If the thought of busking on a busy street corner, bungee-jumping over a waterfall or performing as a standup comedy neophyte makes you weak at the knees, it might be the perfect way to fundraise for AIDS in Africa.
What are you, chicken? Come on -- Stephen Lewis dares you.
The diplomat and politician's titular foundation is launching a new fundraising effort, and Lewis hopes 'A Dare to Remember' spurs Canadians to choose their own challenges to raise money for those hit hardest by HIV/AIDS.
"You can choose something yourself that you want to do as a dare, or friends can dare you to do something," says Lewis, a global health professor at McMaster University who's served as Canada's United Nations ambassador and as a UN special envoy for HIV/AIDS in Africa.
Participants can sign up at www.adaretoremember.com, and act out their dares from Oct. 17-25. Some people are already profiled, like a woman who plans to bungee jump over Victoria Falls in Zambia and another who aims to give up her car for a week.
A number of Canadian celebrities are on board, like musician k-os, who plans to work a shift in the toy section of the department store that gave him his first job. Celebs including Canadian Idol judge Jake Gold and actors Natalie Brown and Ngozi Paul have yet to declare their dares, and others haven't been announced yet.
Politicians aren't exempt: NDP leader Jack Layton has agreed to try his hand as a street performer, Lewis says.
As for Lewis, he'll pick a dare based on suggestions from Canadians, which so far include singing the national anthem at a Toronto Blue Jays' game.
The Stephen Lewis Foundation supports community groups dealing with the effects of HIV/AIDS in Africa in areas including education, health care, counselling and child care. The foundation helps around 200,000 orphans in 15 countries, says Lewis, covering costs of schooling, food and other necessities. He hopes to raise the number to one million kids in the next five years, and raise $100 million in the process.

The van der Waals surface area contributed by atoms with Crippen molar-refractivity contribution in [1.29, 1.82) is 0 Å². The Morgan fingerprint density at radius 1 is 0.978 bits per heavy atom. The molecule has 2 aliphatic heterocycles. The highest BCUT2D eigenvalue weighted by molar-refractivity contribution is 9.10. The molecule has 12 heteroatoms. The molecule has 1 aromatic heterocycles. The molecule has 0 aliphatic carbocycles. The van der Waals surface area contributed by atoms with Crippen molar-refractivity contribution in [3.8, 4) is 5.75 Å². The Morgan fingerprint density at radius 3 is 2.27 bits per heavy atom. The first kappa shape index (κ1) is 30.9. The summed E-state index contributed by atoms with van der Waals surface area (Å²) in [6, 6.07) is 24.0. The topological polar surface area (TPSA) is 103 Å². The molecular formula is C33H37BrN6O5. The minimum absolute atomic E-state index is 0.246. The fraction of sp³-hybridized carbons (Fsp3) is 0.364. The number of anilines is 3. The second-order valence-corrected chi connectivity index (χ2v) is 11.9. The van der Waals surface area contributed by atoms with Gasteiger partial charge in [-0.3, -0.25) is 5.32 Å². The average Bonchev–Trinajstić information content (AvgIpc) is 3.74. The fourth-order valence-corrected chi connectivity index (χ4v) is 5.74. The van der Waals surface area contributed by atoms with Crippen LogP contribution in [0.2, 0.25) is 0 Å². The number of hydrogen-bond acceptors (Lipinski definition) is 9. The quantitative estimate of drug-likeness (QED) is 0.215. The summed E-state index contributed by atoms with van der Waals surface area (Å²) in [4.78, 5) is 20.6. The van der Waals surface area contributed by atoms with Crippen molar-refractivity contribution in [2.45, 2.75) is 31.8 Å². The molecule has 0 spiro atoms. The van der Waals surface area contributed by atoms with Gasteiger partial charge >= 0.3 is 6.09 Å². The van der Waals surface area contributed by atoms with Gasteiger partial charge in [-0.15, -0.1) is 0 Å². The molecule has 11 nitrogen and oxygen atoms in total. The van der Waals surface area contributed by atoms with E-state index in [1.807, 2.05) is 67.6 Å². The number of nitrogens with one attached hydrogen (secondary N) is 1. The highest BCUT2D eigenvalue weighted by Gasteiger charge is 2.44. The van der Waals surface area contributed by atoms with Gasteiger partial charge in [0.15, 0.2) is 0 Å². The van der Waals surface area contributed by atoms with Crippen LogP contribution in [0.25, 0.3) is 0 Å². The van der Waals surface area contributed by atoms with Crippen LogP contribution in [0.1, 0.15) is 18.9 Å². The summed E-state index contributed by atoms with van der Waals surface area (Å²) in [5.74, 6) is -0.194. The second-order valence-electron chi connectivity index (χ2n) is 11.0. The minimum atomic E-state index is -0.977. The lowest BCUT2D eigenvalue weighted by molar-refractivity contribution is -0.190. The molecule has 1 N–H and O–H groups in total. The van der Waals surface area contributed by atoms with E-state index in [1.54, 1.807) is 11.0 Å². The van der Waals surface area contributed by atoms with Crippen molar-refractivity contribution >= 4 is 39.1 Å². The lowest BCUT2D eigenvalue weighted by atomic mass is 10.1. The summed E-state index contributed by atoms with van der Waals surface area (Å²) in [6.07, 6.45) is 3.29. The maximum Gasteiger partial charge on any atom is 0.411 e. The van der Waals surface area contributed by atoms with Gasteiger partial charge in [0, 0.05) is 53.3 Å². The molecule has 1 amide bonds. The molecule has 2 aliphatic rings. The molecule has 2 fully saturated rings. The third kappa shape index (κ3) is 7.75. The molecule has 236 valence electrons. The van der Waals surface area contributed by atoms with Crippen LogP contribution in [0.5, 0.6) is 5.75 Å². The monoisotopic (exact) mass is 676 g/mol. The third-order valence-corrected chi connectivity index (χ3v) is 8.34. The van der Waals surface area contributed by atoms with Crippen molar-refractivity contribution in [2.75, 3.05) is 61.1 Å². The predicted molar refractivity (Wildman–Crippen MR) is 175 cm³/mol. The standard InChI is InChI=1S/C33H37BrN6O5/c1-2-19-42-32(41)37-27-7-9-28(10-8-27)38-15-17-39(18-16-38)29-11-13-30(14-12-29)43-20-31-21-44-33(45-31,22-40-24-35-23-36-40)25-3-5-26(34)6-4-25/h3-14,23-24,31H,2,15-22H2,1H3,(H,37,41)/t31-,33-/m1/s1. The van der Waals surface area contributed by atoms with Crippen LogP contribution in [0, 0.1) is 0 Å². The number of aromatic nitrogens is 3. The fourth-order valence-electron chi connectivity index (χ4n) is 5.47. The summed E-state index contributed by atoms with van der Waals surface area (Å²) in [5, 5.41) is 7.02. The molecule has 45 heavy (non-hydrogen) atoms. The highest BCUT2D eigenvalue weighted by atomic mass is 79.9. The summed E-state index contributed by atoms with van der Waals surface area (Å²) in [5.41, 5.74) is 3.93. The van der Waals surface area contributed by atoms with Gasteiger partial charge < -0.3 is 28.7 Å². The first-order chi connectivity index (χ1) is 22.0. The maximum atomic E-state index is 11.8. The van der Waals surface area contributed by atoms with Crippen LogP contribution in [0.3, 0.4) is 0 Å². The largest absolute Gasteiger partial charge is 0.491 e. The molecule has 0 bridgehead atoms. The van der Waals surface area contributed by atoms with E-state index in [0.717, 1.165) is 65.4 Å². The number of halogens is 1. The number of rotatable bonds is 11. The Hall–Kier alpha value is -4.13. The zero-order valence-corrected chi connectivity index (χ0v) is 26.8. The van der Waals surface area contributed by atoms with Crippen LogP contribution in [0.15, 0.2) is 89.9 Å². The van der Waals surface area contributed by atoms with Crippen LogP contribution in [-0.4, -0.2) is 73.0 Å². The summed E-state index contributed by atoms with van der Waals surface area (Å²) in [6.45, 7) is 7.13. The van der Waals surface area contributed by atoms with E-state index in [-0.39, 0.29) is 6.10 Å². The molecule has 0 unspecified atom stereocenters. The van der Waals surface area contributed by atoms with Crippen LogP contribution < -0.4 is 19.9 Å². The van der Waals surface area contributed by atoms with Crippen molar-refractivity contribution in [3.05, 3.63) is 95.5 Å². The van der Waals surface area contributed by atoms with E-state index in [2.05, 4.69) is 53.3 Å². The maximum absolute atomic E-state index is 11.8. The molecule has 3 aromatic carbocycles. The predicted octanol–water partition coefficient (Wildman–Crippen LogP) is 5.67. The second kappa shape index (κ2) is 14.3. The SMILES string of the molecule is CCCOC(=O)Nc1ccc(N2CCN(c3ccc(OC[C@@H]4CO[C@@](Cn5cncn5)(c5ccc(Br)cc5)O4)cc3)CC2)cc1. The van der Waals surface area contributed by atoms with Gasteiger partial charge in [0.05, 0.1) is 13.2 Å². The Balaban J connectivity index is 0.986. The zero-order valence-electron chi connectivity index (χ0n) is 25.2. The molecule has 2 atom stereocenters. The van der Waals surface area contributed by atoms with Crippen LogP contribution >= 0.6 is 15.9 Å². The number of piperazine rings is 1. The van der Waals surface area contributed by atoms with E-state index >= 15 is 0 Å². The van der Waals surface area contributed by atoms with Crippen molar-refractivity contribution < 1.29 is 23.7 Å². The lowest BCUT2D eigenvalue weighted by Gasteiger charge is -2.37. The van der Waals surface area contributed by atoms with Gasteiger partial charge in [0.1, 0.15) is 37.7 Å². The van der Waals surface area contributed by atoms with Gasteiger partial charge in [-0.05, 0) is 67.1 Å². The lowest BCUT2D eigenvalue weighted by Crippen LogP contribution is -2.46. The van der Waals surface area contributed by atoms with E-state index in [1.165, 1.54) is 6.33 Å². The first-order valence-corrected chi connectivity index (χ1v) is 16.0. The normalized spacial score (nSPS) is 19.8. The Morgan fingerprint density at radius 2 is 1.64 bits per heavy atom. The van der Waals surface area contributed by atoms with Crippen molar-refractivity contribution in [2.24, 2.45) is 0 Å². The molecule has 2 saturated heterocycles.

International AIDS funding is declining and tends to focus on important but big-ticket items, like drugs and major prevention campaigns, says Lewis. Community-based projects get less attention and the foundation wants to fill that need.
"At the grassroots, in communities, on the ground, you can really begin to turn the tide of the pandemic," he says.
Lewis recently spent a month in South Africa, Uganda, Kenya and the Democratic Republic of Congo, checking out foundation-funded projects, meeting with women's activist groups and learning about the threat of sexual violence in spreading the virus. He says he's hopeful over rising AIDS awareness and greater access to treatment, but disturbed by still-high death rates and rates of infection among young people.
"The virus is still outstripping our capacity to respond," he says, pointing to the "tremendous struggle on the ground" to deal with the issue.
"The legacy of orphans, the vulnerability of grandmothers strikes you forcefully, time and time again."